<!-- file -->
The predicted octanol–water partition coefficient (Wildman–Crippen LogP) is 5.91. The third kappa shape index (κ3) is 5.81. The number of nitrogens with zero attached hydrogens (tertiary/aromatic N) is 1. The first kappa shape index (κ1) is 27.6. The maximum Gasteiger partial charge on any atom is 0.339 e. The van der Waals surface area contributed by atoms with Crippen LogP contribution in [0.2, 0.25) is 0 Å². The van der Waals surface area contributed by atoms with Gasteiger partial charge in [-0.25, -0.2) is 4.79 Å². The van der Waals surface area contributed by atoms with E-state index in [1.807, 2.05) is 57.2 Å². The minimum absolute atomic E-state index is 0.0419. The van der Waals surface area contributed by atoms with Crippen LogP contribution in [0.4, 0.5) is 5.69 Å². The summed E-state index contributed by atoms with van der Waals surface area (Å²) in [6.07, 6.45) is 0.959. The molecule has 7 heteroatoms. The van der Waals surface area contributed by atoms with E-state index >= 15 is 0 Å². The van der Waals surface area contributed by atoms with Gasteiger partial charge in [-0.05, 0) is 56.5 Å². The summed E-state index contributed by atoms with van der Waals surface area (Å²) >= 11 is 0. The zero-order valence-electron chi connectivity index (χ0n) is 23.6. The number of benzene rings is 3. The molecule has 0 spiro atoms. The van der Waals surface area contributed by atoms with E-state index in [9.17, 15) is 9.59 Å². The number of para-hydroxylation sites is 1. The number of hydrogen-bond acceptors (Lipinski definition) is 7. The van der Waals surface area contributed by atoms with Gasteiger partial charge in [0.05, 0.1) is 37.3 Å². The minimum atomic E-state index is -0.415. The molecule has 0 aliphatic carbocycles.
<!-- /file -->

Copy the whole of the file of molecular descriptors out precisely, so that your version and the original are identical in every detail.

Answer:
The predicted octanol–water partition coefficient (Wildman–Crippen LogP) is 5.91. The third kappa shape index (κ3) is 5.81. The number of nitrogens with zero attached hydrogens (tertiary/aromatic N) is 1. The first kappa shape index (κ1) is 27.6. The maximum Gasteiger partial charge on any atom is 0.339 e. The van der Waals surface area contributed by atoms with Crippen LogP contribution in [0.2, 0.25) is 0 Å². The van der Waals surface area contributed by atoms with Gasteiger partial charge in [-0.25, -0.2) is 4.79 Å². The van der Waals surface area contributed by atoms with E-state index in [1.807, 2.05) is 57.2 Å². The minimum absolute atomic E-state index is 0.0419. The van der Waals surface area contributed by atoms with Crippen LogP contribution in [0.4, 0.5) is 5.69 Å². The summed E-state index contributed by atoms with van der Waals surface area (Å²) in [6.07, 6.45) is 0.959. The molecule has 7 heteroatoms. The van der Waals surface area contributed by atoms with E-state index >= 15 is 0 Å². The van der Waals surface area contributed by atoms with Gasteiger partial charge in [-0.05, 0) is 56.5 Å². The summed E-state index contributed by atoms with van der Waals surface area (Å²) >= 11 is 0. The zero-order valence-electron chi connectivity index (χ0n) is 23.6. The number of benzene rings is 3. The molecule has 0 spiro atoms. The van der Waals surface area contributed by atoms with E-state index in [9.17, 15) is 9.59 Å². The number of para-hydroxylation sites is 1. The number of hydrogen-bond acceptors (Lipinski definition) is 7. The van der Waals surface area contributed by atoms with Gasteiger partial charge in [0.05, 0.1) is 37.3 Å². The minimum atomic E-state index is -0.415. The molecule has 0 aliphatic carbocycles.